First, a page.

CLARIFIED, March 7, 2016: Chicago | Reuters — The U.S. Environmental Protection Agency said Tuesday it was moving to halt sale of insecticides from chemical firms Bayer and Nichino America containing an active ingredient, flubendiamide, found to pose risks to the environment.
Bayer CropScience had anticipated the action after rejecting the EPA’s request to voluntarily pull the insecticide from the marketplace last month.
The company said it expects to request an administrative law hearing from the EPA’s Office of General Counsel within the next 30 days to dispute the EPA’s conclusion that the pesticide is unsafe.
U.S. pesticide regulation law requires a final ruling by the administrative law judge within 75 days of receiving the hearing request. The insecticide can remain on the market throughout the process.
Flubendiamide is the active ingredient in Bayer’s Belt and Nichino’s Tourismo and Vetica insecticides. It is registered for use on over 200 crops, including soybeans, almonds, tobacco, peanuts, cotton, lettuce, alfalfa, tomatoes, watermelon, and bell peppers, with some crops having as many as six applications per year, according to the EPA.
The EPA issued the notice after it concluded that continued use of the chemical could harm organisms such as mayflies and water fleas that are important food sources for fish in streams, ponds and lakes adjacent to agricultural fields.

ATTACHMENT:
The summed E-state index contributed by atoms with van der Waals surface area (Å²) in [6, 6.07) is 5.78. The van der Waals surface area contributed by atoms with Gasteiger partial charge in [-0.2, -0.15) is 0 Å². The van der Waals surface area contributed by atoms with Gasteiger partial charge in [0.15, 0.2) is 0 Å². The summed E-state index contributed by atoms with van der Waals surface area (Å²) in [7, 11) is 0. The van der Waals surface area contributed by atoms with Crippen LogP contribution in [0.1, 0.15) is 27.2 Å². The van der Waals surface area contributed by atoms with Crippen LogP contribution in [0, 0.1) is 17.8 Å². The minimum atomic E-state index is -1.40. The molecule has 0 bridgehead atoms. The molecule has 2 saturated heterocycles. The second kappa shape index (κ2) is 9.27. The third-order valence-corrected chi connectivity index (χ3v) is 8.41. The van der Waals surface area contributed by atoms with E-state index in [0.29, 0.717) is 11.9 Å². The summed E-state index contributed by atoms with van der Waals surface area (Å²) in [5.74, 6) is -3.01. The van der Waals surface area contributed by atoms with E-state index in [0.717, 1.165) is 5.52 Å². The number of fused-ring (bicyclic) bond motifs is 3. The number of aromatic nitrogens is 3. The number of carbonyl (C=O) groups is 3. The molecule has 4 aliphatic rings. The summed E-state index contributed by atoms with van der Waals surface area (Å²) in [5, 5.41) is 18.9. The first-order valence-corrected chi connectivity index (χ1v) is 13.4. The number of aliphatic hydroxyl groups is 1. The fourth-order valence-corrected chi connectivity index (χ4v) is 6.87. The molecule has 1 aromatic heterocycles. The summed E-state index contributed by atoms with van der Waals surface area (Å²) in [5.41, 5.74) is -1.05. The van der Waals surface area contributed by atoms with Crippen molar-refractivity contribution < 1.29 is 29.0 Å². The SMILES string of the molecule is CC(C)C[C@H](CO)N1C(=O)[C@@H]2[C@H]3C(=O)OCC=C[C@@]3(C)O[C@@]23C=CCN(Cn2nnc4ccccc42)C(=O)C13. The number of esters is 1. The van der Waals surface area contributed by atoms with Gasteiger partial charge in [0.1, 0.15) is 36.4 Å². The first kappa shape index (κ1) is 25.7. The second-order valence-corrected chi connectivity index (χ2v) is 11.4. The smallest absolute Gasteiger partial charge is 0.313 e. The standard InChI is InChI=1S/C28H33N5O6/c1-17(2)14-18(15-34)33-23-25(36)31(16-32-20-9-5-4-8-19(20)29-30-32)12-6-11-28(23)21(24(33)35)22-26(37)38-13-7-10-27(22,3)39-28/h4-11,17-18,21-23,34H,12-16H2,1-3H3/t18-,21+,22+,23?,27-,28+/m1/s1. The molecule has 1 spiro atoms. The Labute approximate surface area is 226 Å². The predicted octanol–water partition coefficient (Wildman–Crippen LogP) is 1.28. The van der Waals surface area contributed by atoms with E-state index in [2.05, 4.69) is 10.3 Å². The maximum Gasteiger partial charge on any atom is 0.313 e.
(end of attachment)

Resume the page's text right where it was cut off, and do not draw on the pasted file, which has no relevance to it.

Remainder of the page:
Bayer disputes the findings, citing years of field studies that showed that doses have never reached high enough levels to be toxic.
The EPA issued a conditional registration for the chemical in 2008. Terms of the registration allowed the EPA to request its cancellation if new data uncovered environmental risks.
No flubendiamide-based product is registered today in Canada. Bayer CropScience has said it applied in 2007 for full registrations, but later withdrew those applications for “internal” reasons and has no current plans to submit Belt for Canadian registration.
Maximum residue limits (MRLs) are established in Canada for some imported crops treated with the chemical. An application filed last summer with Health Canada to establish further MRLs is still pending, according to Bayer.
Nichino America, which had no comment on the EPA move, is a unit of Japan’s Nihon Nohyaku.
— Karl Plume reports on agriculture and ag commodity markets for Reuters from Chicago. Additional reporting for Reuters by Eric Beech in Washington, D.C. Includes files from AGCanada.com Network staff.
CLARIFICATION, March 7, 2016: A previous version of this article stated that while no flubendiamide-based products are registered in Canada, Health Canada was reviewing a flubendiamide-related application submitted last July. According to Bayer CropScience, that application relates only to the establishment of maximum residue limits (MRLs) for the chemical in certain imported crops.